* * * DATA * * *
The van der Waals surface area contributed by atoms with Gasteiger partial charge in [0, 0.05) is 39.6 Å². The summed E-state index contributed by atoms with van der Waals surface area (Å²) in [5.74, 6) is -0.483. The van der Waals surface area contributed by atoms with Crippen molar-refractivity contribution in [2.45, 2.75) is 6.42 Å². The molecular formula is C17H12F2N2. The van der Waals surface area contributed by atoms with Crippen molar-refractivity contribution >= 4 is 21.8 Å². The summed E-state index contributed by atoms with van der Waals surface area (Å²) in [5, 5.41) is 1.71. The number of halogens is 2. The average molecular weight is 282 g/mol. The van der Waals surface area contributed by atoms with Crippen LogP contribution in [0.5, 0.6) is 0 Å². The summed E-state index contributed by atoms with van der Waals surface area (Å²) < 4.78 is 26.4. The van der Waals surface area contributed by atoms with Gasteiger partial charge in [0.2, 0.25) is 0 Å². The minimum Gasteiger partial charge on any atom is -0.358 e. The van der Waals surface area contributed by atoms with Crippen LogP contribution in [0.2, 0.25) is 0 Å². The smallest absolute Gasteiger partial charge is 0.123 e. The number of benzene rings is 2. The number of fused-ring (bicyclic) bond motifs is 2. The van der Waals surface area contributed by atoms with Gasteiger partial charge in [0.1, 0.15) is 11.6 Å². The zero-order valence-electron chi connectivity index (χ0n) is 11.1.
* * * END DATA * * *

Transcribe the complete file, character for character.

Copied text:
The van der Waals surface area contributed by atoms with Gasteiger partial charge in [0, 0.05) is 39.6 Å². The summed E-state index contributed by atoms with van der Waals surface area (Å²) in [5.74, 6) is -0.483. The van der Waals surface area contributed by atoms with Crippen molar-refractivity contribution in [2.45, 2.75) is 6.42 Å². The molecular formula is C17H12F2N2. The van der Waals surface area contributed by atoms with Crippen molar-refractivity contribution >= 4 is 21.8 Å². The summed E-state index contributed by atoms with van der Waals surface area (Å²) in [5, 5.41) is 1.71. The number of halogens is 2. The average molecular weight is 282 g/mol. The van der Waals surface area contributed by atoms with Crippen LogP contribution in [0.5, 0.6) is 0 Å². The summed E-state index contributed by atoms with van der Waals surface area (Å²) < 4.78 is 26.4. The van der Waals surface area contributed by atoms with Gasteiger partial charge in [0.2, 0.25) is 0 Å². The minimum Gasteiger partial charge on any atom is -0.358 e. The van der Waals surface area contributed by atoms with Crippen LogP contribution in [0.2, 0.25) is 0 Å². The smallest absolute Gasteiger partial charge is 0.123 e. The number of benzene rings is 2. The number of fused-ring (bicyclic) bond motifs is 2. The van der Waals surface area contributed by atoms with Gasteiger partial charge in [0.1, 0.15) is 11.6 Å². The zero-order valence-electron chi connectivity index (χ0n) is 11.1.